What happened to the 276 kidnapped girls?

Michelle Obama’s involvement in #BringBackOurGirls

In April 2014 Islamist militants kidnapped 276 girls from their school in Chibok in north-eastern Nigeria.

It was 14 April 2014 when the militants, Boko Haram, struck. They were sleeping in their dormitory at Chibok Girls’ Secondary School, with many having come from distant villages to take exams. Altogether 276 girls were kidnapped.

What happened to the 276 kidnapped girls?

  • 276 taken on 14 April 2014
  • 57 escaped in the following days
  • One escaped and was found 18 May 2016
  • 21 were released 13 October 2016
  • One escaped and was found in a military raid 17 Nov 2016
  • 1 escaped and was found 5 Jan 2017
  • 82 released 6 May 2017
  • 113 still missing
Image EPA The Chibok girls who have been released will have to take part in a government rehabilitation programme

But as 82 more girls have been released, we have to ask ourselves about whether they might be exchanging one form of imprisonment for another.

Boko Haram: Who are they and what they want

Boko Haram, referred to by themselves as al-Wilāyat al-Islāmiyya Gharb Afrīqiyyah (Arabic: الولاية الإسلامية غرب أفريقيا‎‎, (Islamic State West Africa Province, ISWAP), and Jamā’at Ahl as-Sunnah lid-Da’wah wa’l-Jihād (Arabic: جماعة أهل السنة للدعوة والجهاد‎‎, “Group of the People of Sunnah for Preaching and Jihad”),[16] is an Islamic extremist group based in northeastern Nigeria, also active in Chad, Niger and northern Cameroon.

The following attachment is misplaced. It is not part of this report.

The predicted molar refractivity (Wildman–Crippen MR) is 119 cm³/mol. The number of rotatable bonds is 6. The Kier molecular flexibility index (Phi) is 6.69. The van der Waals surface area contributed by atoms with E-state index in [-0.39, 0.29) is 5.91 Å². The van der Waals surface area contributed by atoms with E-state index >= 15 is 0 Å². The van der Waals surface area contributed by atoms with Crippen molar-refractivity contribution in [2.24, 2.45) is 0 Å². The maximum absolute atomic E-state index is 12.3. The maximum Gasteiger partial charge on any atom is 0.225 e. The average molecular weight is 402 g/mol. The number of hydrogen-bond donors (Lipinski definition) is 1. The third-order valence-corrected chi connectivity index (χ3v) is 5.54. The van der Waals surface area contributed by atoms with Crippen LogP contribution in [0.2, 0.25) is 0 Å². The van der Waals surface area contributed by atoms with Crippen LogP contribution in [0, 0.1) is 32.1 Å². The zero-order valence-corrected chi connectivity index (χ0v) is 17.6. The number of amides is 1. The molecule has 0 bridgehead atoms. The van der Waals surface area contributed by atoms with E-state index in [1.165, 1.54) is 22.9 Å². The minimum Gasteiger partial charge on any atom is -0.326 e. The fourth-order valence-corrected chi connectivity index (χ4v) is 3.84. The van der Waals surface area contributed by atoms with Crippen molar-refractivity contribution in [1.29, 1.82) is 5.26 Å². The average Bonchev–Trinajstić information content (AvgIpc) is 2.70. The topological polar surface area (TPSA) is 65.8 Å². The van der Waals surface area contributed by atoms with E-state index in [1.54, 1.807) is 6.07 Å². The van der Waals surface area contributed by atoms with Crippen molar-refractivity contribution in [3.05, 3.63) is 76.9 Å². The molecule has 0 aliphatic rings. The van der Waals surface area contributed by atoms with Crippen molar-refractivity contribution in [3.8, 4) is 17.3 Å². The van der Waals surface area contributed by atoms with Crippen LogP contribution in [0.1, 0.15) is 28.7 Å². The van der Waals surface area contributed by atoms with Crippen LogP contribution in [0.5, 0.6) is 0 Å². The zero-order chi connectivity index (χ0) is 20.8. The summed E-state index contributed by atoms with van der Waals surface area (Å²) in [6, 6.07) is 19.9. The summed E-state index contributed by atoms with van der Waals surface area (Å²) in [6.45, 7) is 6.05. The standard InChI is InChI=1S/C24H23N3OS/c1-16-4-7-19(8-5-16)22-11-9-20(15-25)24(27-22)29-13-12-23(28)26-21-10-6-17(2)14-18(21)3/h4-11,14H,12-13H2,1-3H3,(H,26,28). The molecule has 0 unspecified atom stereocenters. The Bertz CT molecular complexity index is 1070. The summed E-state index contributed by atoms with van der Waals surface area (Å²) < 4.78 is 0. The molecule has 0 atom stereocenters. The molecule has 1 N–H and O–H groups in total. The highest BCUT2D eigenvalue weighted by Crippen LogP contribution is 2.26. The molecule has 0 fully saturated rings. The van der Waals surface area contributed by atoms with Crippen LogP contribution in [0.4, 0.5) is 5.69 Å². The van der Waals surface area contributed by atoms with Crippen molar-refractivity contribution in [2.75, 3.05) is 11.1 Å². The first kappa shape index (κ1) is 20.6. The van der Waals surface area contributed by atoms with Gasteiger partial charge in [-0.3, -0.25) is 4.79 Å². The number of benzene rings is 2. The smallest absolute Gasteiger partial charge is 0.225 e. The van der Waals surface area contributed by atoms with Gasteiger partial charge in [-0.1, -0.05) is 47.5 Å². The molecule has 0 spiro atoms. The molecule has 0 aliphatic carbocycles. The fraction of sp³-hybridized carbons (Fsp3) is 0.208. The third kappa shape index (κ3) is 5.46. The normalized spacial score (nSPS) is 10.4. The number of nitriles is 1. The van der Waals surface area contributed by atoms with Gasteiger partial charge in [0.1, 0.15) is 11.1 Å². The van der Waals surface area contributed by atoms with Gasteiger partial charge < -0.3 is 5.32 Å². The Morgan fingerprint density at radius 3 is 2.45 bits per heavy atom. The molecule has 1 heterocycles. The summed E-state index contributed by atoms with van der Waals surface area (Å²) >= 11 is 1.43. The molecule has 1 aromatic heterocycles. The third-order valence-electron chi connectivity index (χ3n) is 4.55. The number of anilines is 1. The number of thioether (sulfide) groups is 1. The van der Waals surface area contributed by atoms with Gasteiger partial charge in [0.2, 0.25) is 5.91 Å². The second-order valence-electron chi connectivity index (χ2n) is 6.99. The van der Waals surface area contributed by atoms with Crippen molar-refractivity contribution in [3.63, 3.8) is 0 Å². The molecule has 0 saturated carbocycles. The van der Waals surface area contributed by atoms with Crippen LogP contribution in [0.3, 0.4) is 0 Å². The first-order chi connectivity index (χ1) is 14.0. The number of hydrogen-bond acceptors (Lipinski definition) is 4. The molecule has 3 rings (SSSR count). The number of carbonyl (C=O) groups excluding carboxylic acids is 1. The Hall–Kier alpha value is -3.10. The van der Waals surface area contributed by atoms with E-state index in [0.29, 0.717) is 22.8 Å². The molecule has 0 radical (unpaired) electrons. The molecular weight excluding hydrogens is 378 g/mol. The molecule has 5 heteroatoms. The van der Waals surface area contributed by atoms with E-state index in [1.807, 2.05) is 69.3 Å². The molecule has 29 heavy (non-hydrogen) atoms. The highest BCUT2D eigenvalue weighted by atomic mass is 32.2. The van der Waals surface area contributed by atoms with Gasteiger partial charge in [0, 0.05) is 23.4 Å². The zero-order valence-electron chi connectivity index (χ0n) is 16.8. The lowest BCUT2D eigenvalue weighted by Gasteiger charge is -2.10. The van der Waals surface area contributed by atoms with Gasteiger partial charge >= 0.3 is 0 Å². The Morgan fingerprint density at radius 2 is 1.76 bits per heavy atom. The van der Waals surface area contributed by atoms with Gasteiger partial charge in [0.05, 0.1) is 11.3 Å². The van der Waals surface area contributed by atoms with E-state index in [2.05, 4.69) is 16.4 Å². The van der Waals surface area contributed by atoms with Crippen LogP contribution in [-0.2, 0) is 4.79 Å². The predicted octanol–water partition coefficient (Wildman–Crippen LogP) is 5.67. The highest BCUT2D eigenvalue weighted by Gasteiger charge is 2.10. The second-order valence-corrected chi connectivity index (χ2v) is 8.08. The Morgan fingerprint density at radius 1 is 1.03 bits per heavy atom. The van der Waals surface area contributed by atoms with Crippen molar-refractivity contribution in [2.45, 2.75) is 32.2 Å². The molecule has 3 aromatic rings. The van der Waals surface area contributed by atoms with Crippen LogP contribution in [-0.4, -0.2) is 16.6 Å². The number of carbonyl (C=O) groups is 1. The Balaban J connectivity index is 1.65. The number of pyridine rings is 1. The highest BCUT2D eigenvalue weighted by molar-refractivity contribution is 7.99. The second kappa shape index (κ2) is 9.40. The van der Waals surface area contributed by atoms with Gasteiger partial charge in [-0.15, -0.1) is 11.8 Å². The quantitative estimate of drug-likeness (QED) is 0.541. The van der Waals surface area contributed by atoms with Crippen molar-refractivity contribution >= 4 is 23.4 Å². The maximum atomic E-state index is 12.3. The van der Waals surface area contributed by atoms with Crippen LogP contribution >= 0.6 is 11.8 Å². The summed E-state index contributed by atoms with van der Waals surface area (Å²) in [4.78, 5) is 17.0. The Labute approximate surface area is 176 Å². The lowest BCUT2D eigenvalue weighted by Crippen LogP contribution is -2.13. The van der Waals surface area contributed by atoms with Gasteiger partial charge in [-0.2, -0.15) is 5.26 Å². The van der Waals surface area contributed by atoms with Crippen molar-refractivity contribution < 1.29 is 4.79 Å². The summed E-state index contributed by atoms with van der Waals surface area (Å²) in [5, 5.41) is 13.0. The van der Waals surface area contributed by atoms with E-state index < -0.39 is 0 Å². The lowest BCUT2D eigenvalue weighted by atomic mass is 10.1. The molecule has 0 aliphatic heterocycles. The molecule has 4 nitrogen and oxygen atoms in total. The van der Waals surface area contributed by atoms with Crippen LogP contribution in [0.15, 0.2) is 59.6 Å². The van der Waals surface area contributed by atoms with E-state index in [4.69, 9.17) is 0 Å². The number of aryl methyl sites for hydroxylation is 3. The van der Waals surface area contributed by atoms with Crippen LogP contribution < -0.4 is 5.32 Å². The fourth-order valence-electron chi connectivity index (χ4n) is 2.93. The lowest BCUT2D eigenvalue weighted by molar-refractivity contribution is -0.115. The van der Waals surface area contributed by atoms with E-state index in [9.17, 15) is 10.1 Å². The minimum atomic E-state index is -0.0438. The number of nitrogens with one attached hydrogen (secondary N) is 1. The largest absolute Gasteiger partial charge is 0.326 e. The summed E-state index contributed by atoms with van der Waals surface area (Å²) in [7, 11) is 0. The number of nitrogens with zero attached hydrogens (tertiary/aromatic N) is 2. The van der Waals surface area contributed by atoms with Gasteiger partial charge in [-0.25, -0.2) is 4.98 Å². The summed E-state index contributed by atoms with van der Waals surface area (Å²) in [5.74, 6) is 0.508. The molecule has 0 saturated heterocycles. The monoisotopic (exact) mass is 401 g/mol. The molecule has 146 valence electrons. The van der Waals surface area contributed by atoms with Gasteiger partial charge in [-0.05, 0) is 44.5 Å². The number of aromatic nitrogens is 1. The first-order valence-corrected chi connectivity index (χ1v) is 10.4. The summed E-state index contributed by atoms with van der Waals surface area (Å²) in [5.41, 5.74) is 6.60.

The group was led by Abubakar Shekau until August 2016, when he was succeeded by Abu Musab al-Barnawi.

The group had alleged links to al-Qaeda, but in March 2015, it announced its allegiance to the Islamic State of Iraq and the Levant (ISIL).

Since the current insurgency started in 2009, it has killed 20,000 and displaced 2.3 million from their homes and was ranked as the world’s deadliest terror group by the Global Terrorism Index in 2015.


Boko Haram seeks the establishment of an Islamic state in Nigeria. It opposes the Westernization of Nigerian society and the concentration of the wealth of the country among members of a small political elite, mainly in the Christian south of the country.

Nigeria is Africa’s biggest economy, but 60% of its population of 173 million (2013) live on less than $1 a day.

Mohammed Yusuf (29 January 1970 – 30 July 2009), also known as Ustaz Mohammed Yusuf, was a Nigerian Muslim sect leader and founder of the militant Islamist group Boko Haram in 2002. He was its spiritual leader until he was killed in the 2009 Boko Haram uprising. The group’s official name is Jama’atu Ahlis Sunna Lidda’awati wal-Jihad, which in Arabic means “People Committed to the Propagation of the Prophet’s Teachings and Jihad”.

In a 2009 BBC interview, Yusuf, described by analysts as being well-educated, reaffirmed his opposition to Western education.

He rejected the theory of evolution, said that rain is not “an evaporation caused by the sun”, and that the Earth is not a sphere. source: Wikipedia

The Chibok girls have names and faces, and we use them as symbols – as a reference point for every one taken before and after them.”

Aisha Yesufu, campaigner